Minimizing arc flash hazards

Rely on codes and standards to develop a robust arc flash mitigation plan.
By Mark A. Montgomery, PE, WSP+ccrd September 8, 2015

This article is peer-reviewed.Learning objectives

  • Develop a successful arc flash mitigation plan.
  • Interpret the relevant codes and standards that address arc flash protection.
  • Specify systems that meet these codes.
  • Integrate arc flash reduction solutions into electrical system designs.

The term “arc flash hazard” first became prominent in the electrical industry when it showed up in the 2002 edition of NFPA 70-2002: National Electrical Code (NEC), Article 110.16, Flash Protection, requiring that all equipment “likely to require examination, adjustment, servicing, or maintenance while energized” be provided with a label stating a potential arc flash hazard exists at that piece of electrical equipment. It was added into the NEC in response to the large amount of arc flash related injuries in the industry. The results of an arc flash incident include damage to electrical equipment, outages, and personnel injury in the form of burns due to extreme temperatures, eye damage due to the flash, and ear damage due to the pressure-wave propagation. In the NEC editions released since 2002, there have been continual adjustments and additions with the focus of creating a safer environment for people who must operate and maintain electrical systems.

Figure 1: The green arrow in this example time-current curve indicates the incident energy area of a system. All graphics courtesy: WSP+ccrdIt is also important to understand what the codes, regulations, and standards say about requirements and best practices. Starting with code, NEC Article 110.16 requires labeling, NEC Article 110.21 adds requirements for legibility of the labeling, and now NEC Article 240.87 requires arc flash mitigation on equipment rated 1,200 A or higher. There are options for compliance listed within Article 240.87, which are now available with advances in safety driven by manufacturers’ innovations to create safer working environments.

Figure 2: The photo shows arc flash damage of a 4,000-A breaker that was subjected to a phase-to-phase fault caused by component failure in a draw-out mechanism.In addition to the NEC, NFPA 70E-2015: Standard for Electrical Safety in the Workplace is an electrical safety standard enforced by OSHA and referenced in the NEC as supplemental information in flash protection and flash labeling. NFPA 70E is the authoritative standard for best practices on developing an arc flash mitigation program. In addition, IEEE 1584-2002: Guide for Performing Arc Flash Calculations provides a method for calculating incident energy possible at locations within the electrical system that is referenced by NFPA 70E. These codes and standards are all aligned in a collective push to create safer electrical systems to operate and maintain, and reduce the rate of injury or death due to arc flash incidents.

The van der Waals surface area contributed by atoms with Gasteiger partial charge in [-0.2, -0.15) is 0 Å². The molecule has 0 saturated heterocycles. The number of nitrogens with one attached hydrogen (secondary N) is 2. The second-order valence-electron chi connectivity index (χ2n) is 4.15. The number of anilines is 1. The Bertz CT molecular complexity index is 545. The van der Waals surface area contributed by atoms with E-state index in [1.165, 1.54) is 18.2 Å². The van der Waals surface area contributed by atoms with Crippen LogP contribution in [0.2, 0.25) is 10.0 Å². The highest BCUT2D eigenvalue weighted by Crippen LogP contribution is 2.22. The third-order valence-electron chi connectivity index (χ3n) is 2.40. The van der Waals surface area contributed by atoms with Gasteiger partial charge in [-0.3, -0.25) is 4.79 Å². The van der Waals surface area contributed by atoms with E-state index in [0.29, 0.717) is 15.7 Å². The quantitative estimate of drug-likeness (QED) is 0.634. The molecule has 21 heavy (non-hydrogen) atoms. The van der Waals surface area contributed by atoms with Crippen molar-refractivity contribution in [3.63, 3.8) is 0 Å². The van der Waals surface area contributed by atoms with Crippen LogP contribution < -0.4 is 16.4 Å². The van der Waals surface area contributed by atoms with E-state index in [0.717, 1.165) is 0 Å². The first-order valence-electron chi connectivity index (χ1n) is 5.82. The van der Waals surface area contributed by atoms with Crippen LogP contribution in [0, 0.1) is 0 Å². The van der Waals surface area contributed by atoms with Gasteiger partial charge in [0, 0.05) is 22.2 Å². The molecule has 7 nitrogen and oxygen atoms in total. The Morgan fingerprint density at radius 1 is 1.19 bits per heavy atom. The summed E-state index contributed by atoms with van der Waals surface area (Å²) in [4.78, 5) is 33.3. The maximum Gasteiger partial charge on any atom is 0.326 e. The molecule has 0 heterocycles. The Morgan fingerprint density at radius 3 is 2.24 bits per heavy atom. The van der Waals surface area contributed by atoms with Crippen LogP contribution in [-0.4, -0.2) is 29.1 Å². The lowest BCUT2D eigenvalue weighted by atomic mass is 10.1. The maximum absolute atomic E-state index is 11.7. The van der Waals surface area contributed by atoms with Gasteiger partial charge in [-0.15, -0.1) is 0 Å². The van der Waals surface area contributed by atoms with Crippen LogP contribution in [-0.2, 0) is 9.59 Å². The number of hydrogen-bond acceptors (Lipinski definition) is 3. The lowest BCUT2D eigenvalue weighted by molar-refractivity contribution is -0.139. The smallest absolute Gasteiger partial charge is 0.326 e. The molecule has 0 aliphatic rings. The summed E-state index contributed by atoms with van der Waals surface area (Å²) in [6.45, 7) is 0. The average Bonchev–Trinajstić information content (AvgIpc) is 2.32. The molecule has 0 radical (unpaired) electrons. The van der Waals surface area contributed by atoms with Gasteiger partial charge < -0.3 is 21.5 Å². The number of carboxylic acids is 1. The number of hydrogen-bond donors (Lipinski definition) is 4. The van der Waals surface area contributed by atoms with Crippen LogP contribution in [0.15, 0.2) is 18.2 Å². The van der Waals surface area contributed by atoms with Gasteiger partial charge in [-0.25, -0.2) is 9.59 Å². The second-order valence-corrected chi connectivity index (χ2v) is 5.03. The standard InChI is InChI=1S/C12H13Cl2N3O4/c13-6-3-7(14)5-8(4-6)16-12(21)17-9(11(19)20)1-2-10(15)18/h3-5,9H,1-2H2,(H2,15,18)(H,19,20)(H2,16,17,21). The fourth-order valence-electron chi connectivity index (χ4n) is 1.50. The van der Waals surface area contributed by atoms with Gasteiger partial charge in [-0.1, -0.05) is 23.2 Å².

To support this worthy goal, this article provides highlights to important factors that will assist you as part of your arc flash mitigation program for your facility. It will also touch on the basics of arc flash hazard evaluation, but the primary focus is to provide practical application and knowledge to those looking to implement a mitigation plan.

Background

The first step in mitigating arc flash hazards in a facility is to develop an understanding of what it is, where the hazards are, and to what level they exist. A basic understanding of how an arc flash occurs and some of its causes is required. Simply put, arc flash incident energy is the amount of energy measured in calories per square centimeter that can be emitted in an arcing situation until the overcurrent protection devices (OCPDs) open to clear the fault (see Figure 1). Its two main components are arcing fault current and the amount of time it is allowed to exist. Mitigation should work to minimize arcing fault current and time. It is not necessarily the areas in your electrical system with high arcing fault current that are the most dangerous, but the slightly lesser arcing fault current that is allowed to propagate for a much longer time that can be the most dangerous condition.

Figure 3: In addition to developing an accurate one-line diagram, an arc flash study includes creating relevant time-current curves like the one shown here.